Auch im Burenkrieg und während der beiden Weltkriege wurde Honig zur Wundbehandlung und zur Vorbeugung gegen Wundinfektionen verwendet. Ein weit verbreiteter Einsatz von Honig und anderen Bienenprodukten zu medizinisch-therapeutischen Zwecken erfolgt noch heute in vielen Ländern der Dritten Welt. Honige von Melipona- und Trigona-Arten werden noch in vielen afrikanischen Ländern und bei Indiostämmen im Amazonasgebiet als Therapeutikum eingesetzt. Als altes Hausmittel gegen Erkältung und Husten genießt Honig in Tee oder Milch während der Wintermonate auch in vielen europäischen Ländern eine lange Tradition. In den „modernen“ Industrieländern werden Naturstoffe in der medizinischen Therapie jedoch oft abgelehnt, mit der Begründung, dass deren chemische Zusammensetzung variiert und somit nicht exakt definiert werden kann.

Sunday, December 22, 2013

Bee Venom Facials

Fashion Central, 12/11/2013
We all might like to have perfect, glowing, young and healthy skin like movie stars and celebrities on glossy magazines covers. But the question rises how can we fulfil our desire?
For perfect skin everyone adopts different tips. Some choose natural tips and use herbs for skin treatment and some use different moisturising cream, masks and facials. For glowing and healthy skin some go to beauty clinics or saloon and consult with experts and some like to use domestic treatments at home.
Well, the good news is that this is now in our range and access. The new buzz which is introduced in beauty industry is called “bee venom facials.” Facials protect your skin from seasonal and environmental changes. When we travel, smoke and dirt leave bad effects on our skin, which show in the shape of dark circles, wrinkles, black or white heads and freckles. These all elements damage your skin and beauty, and you look old among your friends. Facial gives you healthy and young skin. It’s also known as apitherapy and anti-aging.
Bee venom facials are no so common. It was introduced in duchees and top models and actress of Hollywood. But its result is very fantastic. Kate Middleton, new the duchees of Cambridge has used bee venom facial before wedding to Prince William in 2011…

Saturday, December 21, 2013

Why I eat BEE GLUE every day!

Yep, along with my daily dose of my ancient cold-preventer and my healthy dirt bugs, I take a helping of bee glue, a.k.a propolis.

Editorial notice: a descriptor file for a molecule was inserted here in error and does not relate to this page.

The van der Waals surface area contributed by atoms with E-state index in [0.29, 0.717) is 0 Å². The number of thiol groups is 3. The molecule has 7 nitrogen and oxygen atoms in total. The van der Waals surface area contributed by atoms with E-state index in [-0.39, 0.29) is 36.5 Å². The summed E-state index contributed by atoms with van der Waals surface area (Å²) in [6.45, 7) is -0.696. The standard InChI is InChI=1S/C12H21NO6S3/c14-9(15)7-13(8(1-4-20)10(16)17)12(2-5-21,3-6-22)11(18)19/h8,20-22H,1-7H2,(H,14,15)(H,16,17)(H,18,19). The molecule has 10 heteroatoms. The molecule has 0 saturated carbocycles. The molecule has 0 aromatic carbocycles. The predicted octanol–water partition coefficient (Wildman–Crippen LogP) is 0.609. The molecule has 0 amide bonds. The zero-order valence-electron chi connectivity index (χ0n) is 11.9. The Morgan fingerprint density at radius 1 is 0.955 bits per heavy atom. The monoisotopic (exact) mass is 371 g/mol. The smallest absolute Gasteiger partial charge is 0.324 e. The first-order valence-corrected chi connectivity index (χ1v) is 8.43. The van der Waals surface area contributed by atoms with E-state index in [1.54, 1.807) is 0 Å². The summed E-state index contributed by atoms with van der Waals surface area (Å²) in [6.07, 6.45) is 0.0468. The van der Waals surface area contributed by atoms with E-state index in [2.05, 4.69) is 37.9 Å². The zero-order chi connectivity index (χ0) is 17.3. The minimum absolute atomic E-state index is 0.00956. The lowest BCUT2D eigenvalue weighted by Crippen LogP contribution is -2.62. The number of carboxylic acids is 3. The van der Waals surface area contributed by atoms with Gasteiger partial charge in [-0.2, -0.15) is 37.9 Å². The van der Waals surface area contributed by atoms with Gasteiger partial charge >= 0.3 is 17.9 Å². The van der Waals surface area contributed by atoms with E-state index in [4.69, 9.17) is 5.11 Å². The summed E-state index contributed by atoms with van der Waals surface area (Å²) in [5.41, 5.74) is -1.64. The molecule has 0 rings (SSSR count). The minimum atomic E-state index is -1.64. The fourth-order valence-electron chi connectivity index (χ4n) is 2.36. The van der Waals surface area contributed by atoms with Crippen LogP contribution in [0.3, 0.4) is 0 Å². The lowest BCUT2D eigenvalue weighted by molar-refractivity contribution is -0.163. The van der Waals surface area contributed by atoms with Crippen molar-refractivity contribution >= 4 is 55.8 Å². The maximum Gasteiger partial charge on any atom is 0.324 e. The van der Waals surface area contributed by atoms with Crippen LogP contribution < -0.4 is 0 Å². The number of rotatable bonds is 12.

What is propolis?
Along with the other fruits of their labor, including honey and royal jelly, bees create propolis from the resin of trees. After gathering the resin, bees transform it into a very sticky and antimicrobial mixture that they use to patch up their hive.
Due to its antimicrobial properties, it also disinfects the hive and prevents outbreaks of viruses and bacteria. Bees even use propolis to immobilize intruders (source). So basically, propolis is bee duct tape!
Bees living in hollow trees will coat the inside of the cavity thickly with propolis.  After an experiment, researchers at The University of Minnesota found that bees housed in a nest box coated with propolis had lower bacterial loads in their body and also ‘quieter’ immune systems compared to the colonies with no propolis coating.
So, although bees never eat propolis, this unique substance plays a key role in their immune system. Through the same properties, propolis can boost our immune system and overall wellness. 
Why I take propolis
General immune system support – Propolis supports the immune system in various ways. First, the antimicrobial properties suppress harmful bacteria and infections. Further, it actually stimulates the immune system and raises the body’s natural resistance (source).
I diligently take my dose of propolis during cold and flu season. I can’t, however, credit any one part of my diet or supplement regime for keeping me healthy (not a single cold this year! *knocks on wood*). I do take a double dose of propolis if I wake up and feel something coming on, and I will feel better the next day…

Friday, December 20, 2013

Bee Venom May Help Correct Imbalance of Female Sex Hormones

Effect of bee venom on IL-6, COX-2 and VEGF levels in polycystic ovarian syndrome induced in Wistar rats by estradiol valerate
Background
Polycystic ovarian syndrome (PCOS) is a low-grade inflammatory disease characterized by hyperandrogenemia, hirsutism, chronic anovulation and vascular disorder. Interleukin-6 (IL-6), cyclooxygenase-2 (COX-2) and vascular endothelial growth factor (VEGF) are triggered by inflammatory stimuli and lead to angiogenesis and pathogenesis of the ovary. Honeybee venom (HBV) contains an array of biologically active components possessing various pharmaceutical properties. This study was designed to assess the possibility of HBV application as an anti-inflammatory therapeutic agent to suppress levels of the main inflammatory mediators IL-6, COX-2 and VEGF.